Axiom Verge, like a lot of retro-style indie games, wears its inspirations on its sleeve. Both the visuals and the core run-and-gun combat are incredibly reminiscent of the Metroid franchise, particularly the original 2D titles. However, as you journey more into Axiom Verge’s complex plot and gain more abilities, a sort of shift occurs. Despite its similarities to previous titles, Axiom Verge never uses nostalgia as a crutch; instead, it deliberately sets itself apart from them to create its own unique identity.
The story of Axiom Verge, despite a simple, almost cliched start, is fairly complex for a game of its genre. You play as Trace, a brilliant scientist who gets caught in an unfortunate lab accident and transported to an alternate dimension. From this relatively standard beginning, the plot begins to tangle as Trace learns more about the strange nature of this world. Despite having too much text to read through in the late game, the narrative is supported by many fine details that make the game wonderfully atmospheric. The pixel art is incredibly detailed, and the backgrounds and enemies are at times reminiscent of the body horror of H.R. Giger. The sound design is also great as well, perfectly fitting the eerie caves that you’ll find yourself trekking through.
Also adding to the atmosphere of the game is the progression of Trace as a character. At the start of the game, he’s scared, squishy, and reacts to the developments of the plot exactly the way a random Joe transported to another dimension full of monsters would – badass intergalactic bounty hunter he is not. There’s a section early on where Trace has to venture into an abandoned lab full of corpses and mutated zombies, and it manages to be surprisingly scary in spite of the art style due to the fact that you have no armor and a fairly weak gun you’re just figuring out how to use.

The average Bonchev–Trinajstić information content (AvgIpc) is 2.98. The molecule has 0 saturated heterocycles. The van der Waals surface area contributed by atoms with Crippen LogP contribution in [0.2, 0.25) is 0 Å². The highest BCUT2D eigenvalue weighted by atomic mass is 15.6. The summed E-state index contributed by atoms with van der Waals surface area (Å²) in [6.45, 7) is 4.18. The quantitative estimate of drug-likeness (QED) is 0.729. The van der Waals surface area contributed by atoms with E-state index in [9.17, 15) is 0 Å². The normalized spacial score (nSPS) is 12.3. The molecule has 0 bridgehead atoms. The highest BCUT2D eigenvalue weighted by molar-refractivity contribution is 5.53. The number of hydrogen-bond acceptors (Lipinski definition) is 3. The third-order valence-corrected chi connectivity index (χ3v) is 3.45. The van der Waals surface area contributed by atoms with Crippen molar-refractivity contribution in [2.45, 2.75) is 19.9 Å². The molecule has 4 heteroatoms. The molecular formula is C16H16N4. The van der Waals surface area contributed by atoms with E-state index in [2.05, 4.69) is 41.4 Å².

Because Trace starts off as such a wimp, the game’s beginning has a feeling of vulnerability not common in most Metroidvania games, at least until Trace begins gaining new technology and weaponry. While gaining new powers like this is nothing new for the genre, it’s nice to see it worked into the game’s story in such a way. There are a lot of interesting powers as well, and most of them feel unique to the game. For example, you have a small spider drone that can scout ahead and crawl into tight spaces, a glitch gun that can transform items into platforms, and other neat gadgets to play around with.
The running, gunning, and platforming that make up Axiom Verge’s gameplay are tightly designed and control very smoothly. A series of tiny control changes, such as a button that you can press to look in place while you aim, are invaluable for the tough-as-nails boss fights. The Wii U gamepad also gets in on the action, and is fairly useful as both a display for the game’s map and a way to switch weapons without pausing the game.
Speaking of weapons, they’re all very well designed and implemented. While the standard Metroid practice of using them to gain access to locked off areas is in play, none of the weapons feel like they only exist as complicated door keys. Each has some use in combat, though in the late game certain weapons definitely become more useful than others.
Axiom Verge has a lot of extra secrets and neat new ideas as well. For example, one of the threats facing the dimension you’ve found yourself in is a sort of corruption that warps the very space around you. In a creative twist, this corruption takes the form of graphical glitches, such as textures randomly swapping, static covering areas of the screen, and sprite flickering. There are entire secret levels that use these effects, and overall it creates a feeling like finding a hidden glitch level like the infamous “Minus World” in Super Mario Bros. It’s a cool addition to the game that serves as a fun reference to gaming history without breaking the fourth wall too hard.
Despite superficial similarities to classic Nintendo games like Super Metroid, Axiom Verge isn’t afraid to bring a lot of new ideas to the table, and is all the better for it.